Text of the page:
Monday, September 29, 2008

This is one we missed

While all attention here has been focused on the B&B rescue and the drama in Congress over the Paulson plan – to say nothing of Osborne's speech to the Conservative Party conference and, of course, the Fortis rescue – less attention has been given to events in Germany.

There, according to Deutsche Welle, the German government has been injecting "billions of euros" into troubled commercial property lender Hypo Real Estate (HRE). This, we are told, is the first German blue-chip company to seek a bailout in the global financial crisis.

The German Finance Ministry in Berlin is reported to have said it had provided HRE guarantees for an emergency credit line totalling €35 billion (about £25 billion), although there are no plans to nationalise the bank. A spokesman for the finance ministry said the commitment was needed so that [other] banks could bail out HRE.

In different times, this might have made front-page news but such is the torrent of financial news that it is hardly surprising that it has been given less than star treatment by the bulk of the UK media.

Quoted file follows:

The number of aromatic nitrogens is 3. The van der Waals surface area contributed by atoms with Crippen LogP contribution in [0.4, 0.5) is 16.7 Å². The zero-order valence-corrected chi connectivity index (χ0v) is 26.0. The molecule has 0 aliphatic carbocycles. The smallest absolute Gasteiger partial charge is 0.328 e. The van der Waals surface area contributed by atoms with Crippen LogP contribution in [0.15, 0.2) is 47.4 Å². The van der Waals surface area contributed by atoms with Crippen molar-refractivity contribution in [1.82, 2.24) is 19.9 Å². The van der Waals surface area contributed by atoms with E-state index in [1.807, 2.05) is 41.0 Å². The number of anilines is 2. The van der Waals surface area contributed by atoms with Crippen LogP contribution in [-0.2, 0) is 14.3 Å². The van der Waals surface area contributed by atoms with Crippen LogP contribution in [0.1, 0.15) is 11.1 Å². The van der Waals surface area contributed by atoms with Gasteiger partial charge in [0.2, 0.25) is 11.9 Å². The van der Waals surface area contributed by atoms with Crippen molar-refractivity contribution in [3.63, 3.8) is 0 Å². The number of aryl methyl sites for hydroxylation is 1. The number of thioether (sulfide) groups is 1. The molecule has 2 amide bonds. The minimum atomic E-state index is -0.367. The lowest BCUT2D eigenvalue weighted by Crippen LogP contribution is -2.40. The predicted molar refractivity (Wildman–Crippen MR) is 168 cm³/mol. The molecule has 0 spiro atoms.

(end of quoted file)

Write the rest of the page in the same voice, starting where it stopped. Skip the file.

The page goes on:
To be fair, The Times has picked it up, together with the news of Glitnir, "the struggling Icelandic bank". This was partially nationalised today as the Icelandic Government bought a 75 percent stake in it for €600 million (£478 million) "to ensure broader market stability".

The Icelandic bank move was not unexpected but problems with HRE were not widely signalled. The Times has Bundesbank, and financial regulator, BaFin, confirming that they were involved in the efforts to bail out HRE, and has their spokesman saying: "The Bundesbank and BaFin now assume that Hypo Real Estate Group is secure."

On the other hand, Kiri Vijayarajah, an analyst at Citigroup, counters: "Hypo Real Estate also has other problems. It has exceptionally high leverage, which may no longer be viable. Also, we believe it is likely to experience losses on real estate loans, causing more damage to earnings and capital."

When blue-chip German banks start feeling the strain, it is time to wonder where it is all going to end.